Within the surrealist camp, no one was very interested in using photography. I tried to capture, through a hidden vehicle like photography, the face of the Portuguese people because I thought there was nothing that had shown us the face of our people. The first photographs focused on the faces of my friends within the group.

At this distance, what do you think has been the most important legacy of the surrealist movement?

Surrealism brought joy to a post-war period and had the advantage of being the only territory where dreams spoke the truth. It came about to promote the unveiling of reality. Reality for us does not exist. What exists is what we put into it again everyday. A new trend brought about this unveiling of the concealment that is life and that in some places is a political form of organization to take power. Surrealism seems a lie and it is, as all art is a lie.

In 1952 you decide to leave for Brazil.

I did not come to Brazil to stay. I stayed because I liked it and I adapted. First, I was in Rio de Janeiro and then I settled in São Paulo. In Portugal, freedom was the most difficult thing to get in an authoritarian country where I had felt cloistered since childhood. Here I became free. And it was here that I developed my work as an artist and designer. I did a little bit of everything in terms of graphic design: I created brands, magazine covers, posters, illustrations; in short, everything related to visual communication. I had in São Paulo an industrial design office where I launched a children’s literature publisher, 35mm video collage for marketing and business communication, book covers and posters, films, fabric and tile printing, panels for the metro, exhibitions and commercial spaces, institutional walls for building construction, murals. I drew exhibitions, I did many poetry illustrations and advertisements for various public agencies, tapestries… I also collaborated in ABDI’s foundation—the first Brazilian Industrial Design Association—and I was a teacher and cultural manager. But you know, I kept working from time to time in Portugal. For example, for several years I collaborated with my great friend José-Augusto França in the magazines Arts Colloquium and Letters Colloquium,making illustrations and giving news of culture and arts in Brazil. I remember it was for Colloquium that I wrote a piece about Joaquim Tenreiro. That’s all I’ve been seeing in boxes and crates in my house for the past two years, and it will be displayed in Lisbon at this exhibition, according to the curatorial look of Chico Homem de Melo and the exhibition design of Nuno Gusmão, two graphic designers by training. One Brazilian, the other Portuguese…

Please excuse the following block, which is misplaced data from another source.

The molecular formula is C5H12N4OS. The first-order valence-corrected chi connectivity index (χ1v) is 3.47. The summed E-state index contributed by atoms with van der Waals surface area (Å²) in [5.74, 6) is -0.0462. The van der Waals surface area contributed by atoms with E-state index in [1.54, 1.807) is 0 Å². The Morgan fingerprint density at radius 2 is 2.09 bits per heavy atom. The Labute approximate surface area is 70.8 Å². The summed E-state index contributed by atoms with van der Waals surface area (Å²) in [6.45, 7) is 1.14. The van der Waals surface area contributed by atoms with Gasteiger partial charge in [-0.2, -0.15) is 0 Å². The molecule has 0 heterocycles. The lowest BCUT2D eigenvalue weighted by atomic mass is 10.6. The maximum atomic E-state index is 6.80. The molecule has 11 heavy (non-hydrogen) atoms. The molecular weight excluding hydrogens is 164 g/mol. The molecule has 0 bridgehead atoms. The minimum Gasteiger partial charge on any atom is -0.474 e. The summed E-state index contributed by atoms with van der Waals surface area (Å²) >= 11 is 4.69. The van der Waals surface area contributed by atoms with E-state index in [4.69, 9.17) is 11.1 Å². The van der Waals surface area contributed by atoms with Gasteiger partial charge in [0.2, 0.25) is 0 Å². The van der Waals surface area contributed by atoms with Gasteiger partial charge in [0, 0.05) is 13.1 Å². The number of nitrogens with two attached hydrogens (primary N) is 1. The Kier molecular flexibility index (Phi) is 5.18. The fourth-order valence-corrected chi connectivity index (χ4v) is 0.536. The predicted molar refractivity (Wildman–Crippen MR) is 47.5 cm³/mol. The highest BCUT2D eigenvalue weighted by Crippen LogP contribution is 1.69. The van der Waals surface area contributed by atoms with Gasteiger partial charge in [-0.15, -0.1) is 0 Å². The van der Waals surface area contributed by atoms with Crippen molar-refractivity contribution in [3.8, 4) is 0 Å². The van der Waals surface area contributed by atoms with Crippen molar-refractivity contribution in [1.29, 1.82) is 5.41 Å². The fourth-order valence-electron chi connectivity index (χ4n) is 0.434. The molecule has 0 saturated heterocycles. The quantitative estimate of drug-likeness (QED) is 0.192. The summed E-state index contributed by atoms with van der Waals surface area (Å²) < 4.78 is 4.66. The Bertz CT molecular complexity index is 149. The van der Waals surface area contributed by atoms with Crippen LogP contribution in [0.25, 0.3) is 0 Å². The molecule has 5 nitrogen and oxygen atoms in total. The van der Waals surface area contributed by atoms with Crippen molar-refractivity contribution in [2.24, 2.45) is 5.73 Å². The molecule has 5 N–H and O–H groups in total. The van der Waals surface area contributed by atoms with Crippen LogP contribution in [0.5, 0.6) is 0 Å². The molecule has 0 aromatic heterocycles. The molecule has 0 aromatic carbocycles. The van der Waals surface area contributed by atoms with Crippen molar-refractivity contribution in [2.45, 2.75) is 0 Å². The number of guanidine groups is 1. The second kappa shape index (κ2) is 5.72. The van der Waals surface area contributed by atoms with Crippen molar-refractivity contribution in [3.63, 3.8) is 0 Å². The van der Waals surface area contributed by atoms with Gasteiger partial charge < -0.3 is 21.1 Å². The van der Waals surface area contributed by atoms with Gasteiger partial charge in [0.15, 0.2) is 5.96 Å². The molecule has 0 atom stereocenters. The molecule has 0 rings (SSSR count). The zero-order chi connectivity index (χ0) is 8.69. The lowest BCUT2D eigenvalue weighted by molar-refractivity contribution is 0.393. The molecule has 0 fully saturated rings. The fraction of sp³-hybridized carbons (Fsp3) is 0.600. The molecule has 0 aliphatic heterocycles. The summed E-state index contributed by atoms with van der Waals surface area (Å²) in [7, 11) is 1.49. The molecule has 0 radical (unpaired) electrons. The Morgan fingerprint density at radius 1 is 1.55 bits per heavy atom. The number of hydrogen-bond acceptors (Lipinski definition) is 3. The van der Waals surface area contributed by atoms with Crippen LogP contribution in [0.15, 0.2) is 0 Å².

What else changed with your going to Brazil?

There was a great change in the sense that I became free, I became someone else. Brazil is a country of creativity. The way they speak is, in itself, creative. This insistence saying it is the same language is not true. In Brazil there is no language, there is communication. It was in Brazil that I learned to distinguish the face of the Portuguese people from that of Brazilians, and this influenced my creative method. Creation does not happen by chance. It happens because of the culture we live in and, here, a lot of people helped me make sense of what I hadn’t understood.

You say that you are always a designer in everything you do. Could you elaborate on that?

I say that because I’m very graphic. I make everything with a graphic vision. I understand design as the psychoanalytic study of dreams. Design is what happens, not just what is thought. Design is not synonymous with drawing. It is an idea that takes the specific shape of the content. It is the intention of an idea.